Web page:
Cost of Japanese debt. The risk related to Japanese debt comes not only from interest rate risk, but also more significantly from foreign currency exposure. This risk has not been accounted for and is actually a more potent risk to the debt than fluctuations in the yield to maturity.
Tax benefit of interest expense related to Japanese debt. Under U.S. tax law, interest expense on non-dollar-denominated debt is not a tax-deductible expense, and thus these notes should not be tax-effected (our analysis, however, remains within the scope of this class and tax-effects the yield to maturity).
Evaluation of Joanna Cohen's Cash Flow Projections
Overall, her projections seem fairly sound. She keeps margins fairly consistent, with only slight variations. Revenue growth projections are modest, and the firm seems decent cash requirements. However, there are a few issues with her projections.
Revenue growth projections. Company executives indicated a long-term revenue growth target of 8% to 10% and earnings growth targets of above 15%. Why has she cut her projections? We do not consider her move unreasonable, but we are interested to hear why she did this.
Capital expenditures and depreciation. She projects depreciation and capital expenditures as equal in the future. It is unlikely, considering the projected growth rates, that Nike could grow without increasing capital expenditures. Looking at their historic financial statements, capital expenditures far outweighed depreciation and amortization, and so Cohen has made the mistake of understating cash requirements related to fixed costs. (See appendix 1 for our projection of capital expenditures and depreciation.)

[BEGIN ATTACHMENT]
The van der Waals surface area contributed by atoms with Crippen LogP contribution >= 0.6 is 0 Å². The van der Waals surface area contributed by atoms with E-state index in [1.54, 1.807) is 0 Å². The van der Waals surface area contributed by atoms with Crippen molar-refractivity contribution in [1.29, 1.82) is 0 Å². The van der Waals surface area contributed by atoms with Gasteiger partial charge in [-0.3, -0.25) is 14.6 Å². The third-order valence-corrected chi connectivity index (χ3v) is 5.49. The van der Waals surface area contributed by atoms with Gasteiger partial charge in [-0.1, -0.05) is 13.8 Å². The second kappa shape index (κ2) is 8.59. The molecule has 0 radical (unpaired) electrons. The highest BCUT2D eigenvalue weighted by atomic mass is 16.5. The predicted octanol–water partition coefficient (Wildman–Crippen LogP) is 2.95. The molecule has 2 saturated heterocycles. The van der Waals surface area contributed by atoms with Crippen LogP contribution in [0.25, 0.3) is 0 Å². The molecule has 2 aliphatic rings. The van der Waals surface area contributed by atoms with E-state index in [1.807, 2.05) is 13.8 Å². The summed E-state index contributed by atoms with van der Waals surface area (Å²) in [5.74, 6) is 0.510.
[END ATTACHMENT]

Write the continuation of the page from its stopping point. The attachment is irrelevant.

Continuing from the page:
Positive cash requirement for net working capital. In her first year's projection, she shows a cash inflow of $8.8 million related to working capital. Where does this come from, and why does it occur? Historically, her working capital requirements have been consistently negative, and since she projects the company to grow, we expect the company to use cash in working capital.
Equity value calculation. The calculation of enterprise value to equity value only removes total debt. It should remove net debt and preferred stock, and so has understated equity value.
Shares outstanding. Her figure for shares outstanding does not match the diluted share count on the income statement, nor does it match the common shares outstanding (when net income is divided by common EPS).